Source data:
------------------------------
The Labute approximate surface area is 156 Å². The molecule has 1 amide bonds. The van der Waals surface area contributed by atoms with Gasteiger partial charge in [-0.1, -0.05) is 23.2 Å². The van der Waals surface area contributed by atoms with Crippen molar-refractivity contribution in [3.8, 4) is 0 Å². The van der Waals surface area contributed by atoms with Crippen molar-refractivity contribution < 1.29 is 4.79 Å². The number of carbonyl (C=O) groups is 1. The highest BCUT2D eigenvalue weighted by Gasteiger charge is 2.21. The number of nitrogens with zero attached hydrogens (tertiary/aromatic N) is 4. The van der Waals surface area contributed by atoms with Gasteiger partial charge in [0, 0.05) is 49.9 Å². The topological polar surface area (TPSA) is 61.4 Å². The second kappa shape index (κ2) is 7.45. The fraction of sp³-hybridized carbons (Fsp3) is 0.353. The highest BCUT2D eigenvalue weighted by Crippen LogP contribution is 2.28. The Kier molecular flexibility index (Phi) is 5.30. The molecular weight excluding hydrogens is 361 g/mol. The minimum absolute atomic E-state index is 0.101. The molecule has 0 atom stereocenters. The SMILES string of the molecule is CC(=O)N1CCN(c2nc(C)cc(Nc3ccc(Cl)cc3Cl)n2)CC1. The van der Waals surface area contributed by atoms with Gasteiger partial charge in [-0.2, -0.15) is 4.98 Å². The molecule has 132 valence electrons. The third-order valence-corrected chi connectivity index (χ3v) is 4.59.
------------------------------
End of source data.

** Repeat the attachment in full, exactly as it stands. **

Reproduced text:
The Labute approximate surface area is 156 Å². The molecule has 1 amide bonds. The van der Waals surface area contributed by atoms with Gasteiger partial charge in [-0.1, -0.05) is 23.2 Å². The van der Waals surface area contributed by atoms with Crippen molar-refractivity contribution in [3.8, 4) is 0 Å². The van der Waals surface area contributed by atoms with Crippen molar-refractivity contribution < 1.29 is 4.79 Å². The number of carbonyl (C=O) groups is 1. The highest BCUT2D eigenvalue weighted by Gasteiger charge is 2.21. The number of nitrogens with zero attached hydrogens (tertiary/aromatic N) is 4. The van der Waals surface area contributed by atoms with Gasteiger partial charge in [0, 0.05) is 49.9 Å². The topological polar surface area (TPSA) is 61.4 Å². The second kappa shape index (κ2) is 7.45. The fraction of sp³-hybridized carbons (Fsp3) is 0.353. The highest BCUT2D eigenvalue weighted by Crippen LogP contribution is 2.28. The Kier molecular flexibility index (Phi) is 5.30. The molecular weight excluding hydrogens is 361 g/mol. The minimum absolute atomic E-state index is 0.101. The molecule has 0 atom stereocenters. The SMILES string of the molecule is CC(=O)N1CCN(c2nc(C)cc(Nc3ccc(Cl)cc3Cl)n2)CC1. The van der Waals surface area contributed by atoms with Gasteiger partial charge in [-0.2, -0.15) is 4.98 Å². The molecule has 132 valence electrons. The third-order valence-corrected chi connectivity index (χ3v) is 4.59.